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The Longest Hill on the Longest Day

So, he did it - Dave Haygarth defeated Cragg Vale. Over 231 miles and 22 consecutive ascents...

"It will end. Just remember, it will end". And end, it did. My friend and a superb Endurance coach Greg May told me that last week, he was right.

I did my best - it was an almighty adventure for me. Before Friday, my longest ever cycle in one ride had been 135 miles. The most I'd climbed in a ride was 10,000 feet. That all changed on a day (and night) (and day) to remember.

The stats are just stats - they tell a bit of a story but obviously not all. But let's dwell on the stats a bit more because, apart from anything else, that's what kept me going. Number-crunching whilst riding, thinking of things like 'number of Skiddaws' or 'How far off the south coast would I be now'. Those silly little things help pass the time when you're grinding your bike up and down Cragg Vale 22 times.

 

  • Planet X new technical sponsor of Christina Watches pro team
  • Former US Postal pro Jamie Burrows with Planet Z Christina Watches team

Above Left: "A reminder for when my head weakens"
Above Right: This light probably has reach of 231 miles in itself

 

Some interesting stats / notables:

  • I was secretly hoping to "Everest" when I got through the night (Everest is 30 ascents), but had no disappointment when I realised that, still on pace at 10am, that wasn't going to happen. I still felt like it was a good load of climbing. I like to think of it as 'A Kilimanjaro and a Skiddaw on top :-)
  • It was a 24 hour event, but I was done at 19 hours (including stops). There was nothing left. My legs were fine, my backside was not. I had quality clothing, good chamois cream, and a well-adjusted riding position, but I was simply not used to that sort of time in a saddle. The last climb and descent were virtually all out of the saddle. Enough!
  • I drank 23 litres of fluid over the 19 hours. I pee'd only 4 times. And I ate god-knows how much food but certainly a big load. I did not run out of 'energy' in any sense, I just 'slowed' suitably But, I lost 3 kg. What the...?!
  • I rode through most of the ride on three-climb blocks (31 miles / 2,950 feet). That worked well because I had drunk all my two x 750ml bottles by then.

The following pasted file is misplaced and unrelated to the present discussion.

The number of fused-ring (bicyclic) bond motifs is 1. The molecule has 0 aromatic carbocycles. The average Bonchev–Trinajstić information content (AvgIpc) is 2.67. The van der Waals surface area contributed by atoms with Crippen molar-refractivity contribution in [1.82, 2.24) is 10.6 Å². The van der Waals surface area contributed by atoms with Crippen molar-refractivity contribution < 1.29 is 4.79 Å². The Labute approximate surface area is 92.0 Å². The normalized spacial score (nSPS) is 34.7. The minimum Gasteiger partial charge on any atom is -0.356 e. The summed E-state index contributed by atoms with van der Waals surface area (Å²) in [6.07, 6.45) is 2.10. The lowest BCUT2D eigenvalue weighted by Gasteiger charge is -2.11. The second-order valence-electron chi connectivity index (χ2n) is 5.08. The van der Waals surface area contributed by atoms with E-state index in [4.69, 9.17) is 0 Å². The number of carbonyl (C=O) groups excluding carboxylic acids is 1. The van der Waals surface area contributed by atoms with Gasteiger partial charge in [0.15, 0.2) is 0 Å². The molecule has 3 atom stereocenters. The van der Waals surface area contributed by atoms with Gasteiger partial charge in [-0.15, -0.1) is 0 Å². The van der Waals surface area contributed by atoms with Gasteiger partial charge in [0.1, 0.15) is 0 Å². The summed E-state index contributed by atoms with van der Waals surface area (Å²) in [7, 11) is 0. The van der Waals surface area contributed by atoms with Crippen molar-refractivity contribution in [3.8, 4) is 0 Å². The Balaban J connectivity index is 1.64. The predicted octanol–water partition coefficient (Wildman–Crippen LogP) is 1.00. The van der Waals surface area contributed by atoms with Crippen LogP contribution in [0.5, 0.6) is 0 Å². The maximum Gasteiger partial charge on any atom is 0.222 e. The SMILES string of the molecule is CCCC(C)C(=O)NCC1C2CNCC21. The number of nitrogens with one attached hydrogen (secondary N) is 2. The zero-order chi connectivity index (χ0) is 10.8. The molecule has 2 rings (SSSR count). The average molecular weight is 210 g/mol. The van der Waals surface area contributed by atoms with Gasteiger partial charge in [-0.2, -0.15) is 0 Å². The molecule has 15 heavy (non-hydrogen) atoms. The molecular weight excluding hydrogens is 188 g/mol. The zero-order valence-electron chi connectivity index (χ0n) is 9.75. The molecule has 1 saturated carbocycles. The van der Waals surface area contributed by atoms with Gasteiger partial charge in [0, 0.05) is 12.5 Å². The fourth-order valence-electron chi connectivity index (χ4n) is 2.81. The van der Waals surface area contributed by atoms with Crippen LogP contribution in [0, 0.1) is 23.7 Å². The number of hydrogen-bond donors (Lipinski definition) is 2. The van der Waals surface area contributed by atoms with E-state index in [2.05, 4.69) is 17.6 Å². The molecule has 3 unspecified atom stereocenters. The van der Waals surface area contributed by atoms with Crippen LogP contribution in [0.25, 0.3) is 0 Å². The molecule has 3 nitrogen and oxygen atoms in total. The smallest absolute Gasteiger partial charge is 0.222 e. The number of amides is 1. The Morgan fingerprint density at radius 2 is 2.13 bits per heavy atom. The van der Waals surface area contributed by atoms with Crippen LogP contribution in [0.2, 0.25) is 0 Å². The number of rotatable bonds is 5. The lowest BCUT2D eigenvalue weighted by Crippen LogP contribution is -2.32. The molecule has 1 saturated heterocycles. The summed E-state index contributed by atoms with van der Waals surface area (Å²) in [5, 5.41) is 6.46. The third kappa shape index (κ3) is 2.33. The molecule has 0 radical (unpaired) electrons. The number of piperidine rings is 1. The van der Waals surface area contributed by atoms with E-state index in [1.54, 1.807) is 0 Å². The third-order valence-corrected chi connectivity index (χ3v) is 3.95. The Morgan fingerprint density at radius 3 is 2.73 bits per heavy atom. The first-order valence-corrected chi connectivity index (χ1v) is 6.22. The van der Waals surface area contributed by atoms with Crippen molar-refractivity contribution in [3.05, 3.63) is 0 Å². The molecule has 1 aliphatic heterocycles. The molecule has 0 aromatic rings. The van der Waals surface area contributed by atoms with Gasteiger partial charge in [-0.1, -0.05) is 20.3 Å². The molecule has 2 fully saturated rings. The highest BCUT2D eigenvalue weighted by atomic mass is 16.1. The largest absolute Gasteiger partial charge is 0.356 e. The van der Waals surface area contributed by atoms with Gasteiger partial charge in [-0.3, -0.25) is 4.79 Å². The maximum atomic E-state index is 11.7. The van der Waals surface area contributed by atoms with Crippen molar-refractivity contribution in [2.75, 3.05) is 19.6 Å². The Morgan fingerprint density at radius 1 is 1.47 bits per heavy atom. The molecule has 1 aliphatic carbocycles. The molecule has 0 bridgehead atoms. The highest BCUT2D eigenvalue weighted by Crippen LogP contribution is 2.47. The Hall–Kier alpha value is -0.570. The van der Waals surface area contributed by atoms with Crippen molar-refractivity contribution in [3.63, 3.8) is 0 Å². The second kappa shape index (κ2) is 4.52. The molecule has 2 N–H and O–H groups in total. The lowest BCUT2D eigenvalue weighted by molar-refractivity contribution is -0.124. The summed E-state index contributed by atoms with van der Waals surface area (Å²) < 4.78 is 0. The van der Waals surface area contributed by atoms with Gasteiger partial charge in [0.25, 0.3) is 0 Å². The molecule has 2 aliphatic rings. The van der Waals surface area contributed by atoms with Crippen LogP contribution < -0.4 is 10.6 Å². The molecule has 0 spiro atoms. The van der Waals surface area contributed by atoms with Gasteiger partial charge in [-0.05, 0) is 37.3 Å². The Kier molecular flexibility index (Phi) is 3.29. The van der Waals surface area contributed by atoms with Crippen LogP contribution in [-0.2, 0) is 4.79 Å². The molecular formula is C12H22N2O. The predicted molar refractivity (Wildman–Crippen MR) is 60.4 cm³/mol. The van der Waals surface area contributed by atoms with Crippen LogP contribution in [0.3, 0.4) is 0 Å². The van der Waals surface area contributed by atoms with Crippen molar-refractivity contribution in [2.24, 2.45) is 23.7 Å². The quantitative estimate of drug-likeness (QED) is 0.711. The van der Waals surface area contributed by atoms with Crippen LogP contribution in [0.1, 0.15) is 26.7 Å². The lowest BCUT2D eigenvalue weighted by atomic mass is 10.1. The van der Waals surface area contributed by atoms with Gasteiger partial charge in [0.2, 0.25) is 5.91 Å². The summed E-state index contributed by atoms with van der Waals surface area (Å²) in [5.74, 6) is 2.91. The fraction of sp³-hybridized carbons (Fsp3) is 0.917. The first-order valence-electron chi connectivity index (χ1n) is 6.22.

• I got a bit spooked at 5am with some wobbly steering so slept 50 mins. That was not a planned time-slot - I sat on a chair and put my head on the table in front of me, then looked at my watch and it was almost 6am. (I felt fixed!)
  • The bike was a joy, but it was not mechanical-free. A rear wheel with c. 4,000 miles on the clock decided its freewheel bearings had had enough... so I had to pedal down Cragg Vale without a freewheel (luckily I had a spare wheel to put in).
  • I kept the iPhone Strava app going with a £4 battery booster from eBay. It's the size of a crayon and when I finished, my phone battery was still on 100%. Recommended!
  • I changed clothes twice. It was good for morale, and a few minutes washing / drying sweaty face / other bits made a whole of difference to how I felt!! Post-ride, it's interesting. I think I've done something really special. As a friend pointed out on Strava, I gained the "Most kudos I've ever seen on a non-pro ride".

 

 

Above Left: "Change of clothes, 50 mins kip, and now sunshine"
Above Right: This is how far how far 231 miles ride from Dave's house would be


I am obviously in awe of the endurance racers (especially on Mountain Mayhem weekend), and what they can pull off. I know I could not compete at any satisfactory level over those distances, but I feel like this was a good toughie to take on. I see other people's double-centuries now on Strava and immediately look at the ascent, almost automatically.

There's certainly a world of epic rides out there, but as with anything Epic, you only find people more epic when you dig about. Mike Cotty last year, for example. But the Cragg Vale ride was cheaper. And there was a lovely pub as a HQ. And reps are, somehow, just that bit dafter.

 

Above: Dave's Strava profile!


Finally, I have people to sincerely thank. The co-riders for a few very valuable ascents and chats, the pub / HQ, and all the other riders for good jibes, constant encouragement, and sanity. Thanks in name to Carl, Chris, Michal, Lewis, Brant, Giles, Alan, and my lovely wife Katie (who had some really crappy traffic to contend with dropping me off and picking me up!).

23 June 2014

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